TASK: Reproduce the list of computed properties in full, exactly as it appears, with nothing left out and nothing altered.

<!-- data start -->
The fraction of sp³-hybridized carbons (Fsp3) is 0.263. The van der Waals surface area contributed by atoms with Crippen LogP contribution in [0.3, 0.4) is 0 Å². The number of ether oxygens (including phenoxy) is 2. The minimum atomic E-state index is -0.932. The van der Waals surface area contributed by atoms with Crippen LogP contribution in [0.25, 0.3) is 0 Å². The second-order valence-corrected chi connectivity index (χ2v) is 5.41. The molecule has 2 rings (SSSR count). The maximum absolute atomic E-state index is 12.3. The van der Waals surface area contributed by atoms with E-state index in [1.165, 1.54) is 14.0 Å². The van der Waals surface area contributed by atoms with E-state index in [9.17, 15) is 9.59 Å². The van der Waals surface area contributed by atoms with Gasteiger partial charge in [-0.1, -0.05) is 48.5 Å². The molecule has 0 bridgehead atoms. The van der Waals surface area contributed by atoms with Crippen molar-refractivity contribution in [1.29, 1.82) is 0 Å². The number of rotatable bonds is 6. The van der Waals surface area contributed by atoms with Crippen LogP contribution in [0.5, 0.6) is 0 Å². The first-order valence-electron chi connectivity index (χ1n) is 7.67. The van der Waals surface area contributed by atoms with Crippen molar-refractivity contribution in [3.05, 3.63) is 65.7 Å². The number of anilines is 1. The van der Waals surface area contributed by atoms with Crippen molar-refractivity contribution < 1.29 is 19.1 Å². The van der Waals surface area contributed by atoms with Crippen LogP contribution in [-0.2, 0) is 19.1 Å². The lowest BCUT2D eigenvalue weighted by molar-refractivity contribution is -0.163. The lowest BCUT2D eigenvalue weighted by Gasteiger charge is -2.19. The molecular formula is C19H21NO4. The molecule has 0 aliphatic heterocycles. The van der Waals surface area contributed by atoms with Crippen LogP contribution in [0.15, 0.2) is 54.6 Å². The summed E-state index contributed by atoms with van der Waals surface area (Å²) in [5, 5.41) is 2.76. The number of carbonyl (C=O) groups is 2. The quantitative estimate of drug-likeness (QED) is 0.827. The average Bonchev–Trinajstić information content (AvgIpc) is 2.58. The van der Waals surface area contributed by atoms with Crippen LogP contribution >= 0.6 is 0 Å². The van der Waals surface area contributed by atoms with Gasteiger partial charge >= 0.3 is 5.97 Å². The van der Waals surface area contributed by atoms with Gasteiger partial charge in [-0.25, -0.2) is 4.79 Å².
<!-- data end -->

The fraction of sp³-hybridized carbons (Fsp3) is 0.263. The van der Waals surface area contributed by atoms with Crippen LogP contribution in [0.3, 0.4) is 0 Å². The number of ether oxygens (including phenoxy) is 2. The minimum atomic E-state index is -0.932. The van der Waals surface area contributed by atoms with Crippen LogP contribution in [0.25, 0.3) is 0 Å². The second-order valence-corrected chi connectivity index (χ2v) is 5.41. The molecule has 2 rings (SSSR count). The maximum absolute atomic E-state index is 12.3. The van der Waals surface area contributed by atoms with E-state index in [1.165, 1.54) is 14.0 Å². The van der Waals surface area contributed by atoms with E-state index in [9.17, 15) is 9.59 Å². The van der Waals surface area contributed by atoms with Gasteiger partial charge in [-0.1, -0.05) is 48.5 Å². The molecule has 0 bridgehead atoms. The van der Waals surface area contributed by atoms with Crippen molar-refractivity contribution in [1.29, 1.82) is 0 Å². The number of rotatable bonds is 6. The van der Waals surface area contributed by atoms with Crippen LogP contribution in [0.5, 0.6) is 0 Å². The first-order valence-electron chi connectivity index (χ1n) is 7.67. The van der Waals surface area contributed by atoms with Crippen molar-refractivity contribution in [3.05, 3.63) is 65.7 Å². The number of anilines is 1. The van der Waals surface area contributed by atoms with Crippen molar-refractivity contribution < 1.29 is 19.1 Å². The van der Waals surface area contributed by atoms with Crippen LogP contribution in [-0.2, 0) is 19.1 Å². The lowest BCUT2D eigenvalue weighted by molar-refractivity contribution is -0.163. The lowest BCUT2D eigenvalue weighted by Gasteiger charge is -2.19. The molecular formula is C19H21NO4. The molecule has 0 aliphatic heterocycles. The van der Waals surface area contributed by atoms with Crippen LogP contribution in [0.15, 0.2) is 54.6 Å². The summed E-state index contributed by atoms with van der Waals surface area (Å²) in [5, 5.41) is 2.76. The number of carbonyl (C=O) groups is 2. The quantitative estimate of drug-likeness (QED) is 0.827. The average Bonchev–Trinajstić information content (AvgIpc) is 2.58. The van der Waals surface area contributed by atoms with Crippen LogP contribution >= 0.6 is 0 Å². The van der Waals surface area contributed by atoms with Gasteiger partial charge >= 0.3 is 5.97 Å². The van der Waals surface area contributed by atoms with Gasteiger partial charge in [-0.25, -0.2) is 4.79 Å².